A viral post, a young doctor & his Covid-19 journey
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A viral post, a young doctor & his Covid-19 journey

Covid-19 through the eyes of a Chennai doctor

A viral post, a young doctor & his Covid-19 journey

As the country is still struggling with a high number of covid cases, our frontline workers are working dedicatedly, putting their physical and mental well being at risk. Taking care of Covid-19 patients has made the frontline workers vulnerable to the virus and their health is always at risk.

Dr Pradeish, 26, MBBS graduate from Chennai, Tamil Nadu, is presently  working for the Vijaya Group of hospitals as a duty medical officer. He was raised in Chennai and lives with his family members and his pets. He said, "It’s been my childhood ambition to be a doctor and I made sure I worked for it. Yes, I had hiccups here and there but I was constantly backed and supported by my family, from the eldest to youngest here. Whatever I’m today and whatever I’m gonna be after sometime, I owe that to each and everyone in my family. I’m nothing without them."

He later added " As a post MBBS graduate, I fall under the category ‘Junior Doctor’. We are called by different names, DMO; RMO; JR and so on. The nature of my work is to work around senior doctors,  consultants and other healthcare workers and help them in carrying out  their orders and learn in that process. We belong to a profession where we constantly need to learn and update since that’s how the healthcare industry will evolve. I have at least 6 years of studies left in medicine, 3 years for my specialty & 3 for my super-specialty. I have worked smart rather than hard to reach where I’m today and that will be pretty much the same in future as well. I’ve had my share  of struggles and obstacles and I still do but I consider them as  experiences that make me a better person and a better doctor. This is what I signed up for and I am not complaining.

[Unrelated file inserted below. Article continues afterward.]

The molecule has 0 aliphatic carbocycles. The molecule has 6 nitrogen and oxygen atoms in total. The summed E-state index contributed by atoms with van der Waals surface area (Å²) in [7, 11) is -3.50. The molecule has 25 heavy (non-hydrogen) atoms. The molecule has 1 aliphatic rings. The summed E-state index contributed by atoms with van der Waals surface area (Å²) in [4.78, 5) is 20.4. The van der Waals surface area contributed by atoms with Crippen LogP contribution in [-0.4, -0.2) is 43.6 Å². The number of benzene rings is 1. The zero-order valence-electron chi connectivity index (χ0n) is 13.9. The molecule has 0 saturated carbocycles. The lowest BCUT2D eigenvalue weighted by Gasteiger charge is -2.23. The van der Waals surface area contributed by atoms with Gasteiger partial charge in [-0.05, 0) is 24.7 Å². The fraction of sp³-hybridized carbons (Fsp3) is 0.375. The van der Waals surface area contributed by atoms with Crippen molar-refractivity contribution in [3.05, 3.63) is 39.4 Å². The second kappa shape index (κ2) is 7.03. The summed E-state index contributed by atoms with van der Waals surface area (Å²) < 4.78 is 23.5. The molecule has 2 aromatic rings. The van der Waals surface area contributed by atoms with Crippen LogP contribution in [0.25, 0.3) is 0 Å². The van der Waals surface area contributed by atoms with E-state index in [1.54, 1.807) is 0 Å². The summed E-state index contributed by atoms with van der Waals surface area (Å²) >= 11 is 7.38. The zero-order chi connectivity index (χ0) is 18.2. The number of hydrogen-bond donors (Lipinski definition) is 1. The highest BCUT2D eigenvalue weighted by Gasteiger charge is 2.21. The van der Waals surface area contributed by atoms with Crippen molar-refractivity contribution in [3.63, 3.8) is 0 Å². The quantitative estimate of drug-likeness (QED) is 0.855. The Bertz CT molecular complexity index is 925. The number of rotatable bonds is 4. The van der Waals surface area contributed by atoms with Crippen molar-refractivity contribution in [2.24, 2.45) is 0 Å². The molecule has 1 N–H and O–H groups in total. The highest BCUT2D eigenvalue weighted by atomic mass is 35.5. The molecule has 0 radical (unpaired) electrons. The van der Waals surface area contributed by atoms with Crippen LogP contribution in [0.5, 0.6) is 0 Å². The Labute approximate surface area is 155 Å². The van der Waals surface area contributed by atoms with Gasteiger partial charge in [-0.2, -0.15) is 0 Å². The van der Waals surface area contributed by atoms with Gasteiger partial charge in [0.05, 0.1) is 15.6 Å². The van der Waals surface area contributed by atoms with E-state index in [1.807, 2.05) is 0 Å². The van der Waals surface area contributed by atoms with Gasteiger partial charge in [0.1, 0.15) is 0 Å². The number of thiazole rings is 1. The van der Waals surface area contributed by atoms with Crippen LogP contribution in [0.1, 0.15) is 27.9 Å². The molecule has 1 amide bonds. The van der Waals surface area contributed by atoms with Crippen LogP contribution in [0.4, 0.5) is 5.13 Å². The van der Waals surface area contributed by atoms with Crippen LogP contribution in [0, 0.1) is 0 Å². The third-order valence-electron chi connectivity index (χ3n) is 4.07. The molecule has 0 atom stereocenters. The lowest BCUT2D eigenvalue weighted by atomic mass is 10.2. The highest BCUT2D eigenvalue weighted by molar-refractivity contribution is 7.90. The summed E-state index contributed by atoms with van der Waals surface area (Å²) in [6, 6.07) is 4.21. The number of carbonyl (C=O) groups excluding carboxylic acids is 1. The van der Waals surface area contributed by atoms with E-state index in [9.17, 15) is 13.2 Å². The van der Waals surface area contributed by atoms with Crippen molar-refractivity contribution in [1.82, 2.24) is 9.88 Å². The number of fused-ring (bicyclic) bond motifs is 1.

All that takes to be a doctor is years of consistency, perseverance  and patience as you approach your goal. It’s ok to deviate or distract  in the middle but you must not forget your destination".

Later he said that they came to know about this virus last year in February when they started heeding about the covid infection. He said, "At the outset just like the common people, little did I know about  the pandemic. We started receiving cases and the hospital was slowly getting ready for the general public. We were getting oriented to the COVID-19 under the guidance of senior consultants. My journey with the pandemic began there".

He added, "The most dreadful event that I saw during this COVID first wave was the death of a renowned neurosurgeon, Dr Simon Hercules, from Chennai. It breaks my heart how doctors are sometimes treated with disrespect. We place everyone,  mainly the patient above us, on any day. Not just me but every healthcare  worker for that matter. I’d like to share a personal experience that’s related to the above statement. During the verge of my shift in the ER, a patient went into cardiac arrest and we had to start resuscitation measures. I had already doffed myself off from the PPE kit, I didn’t know if he was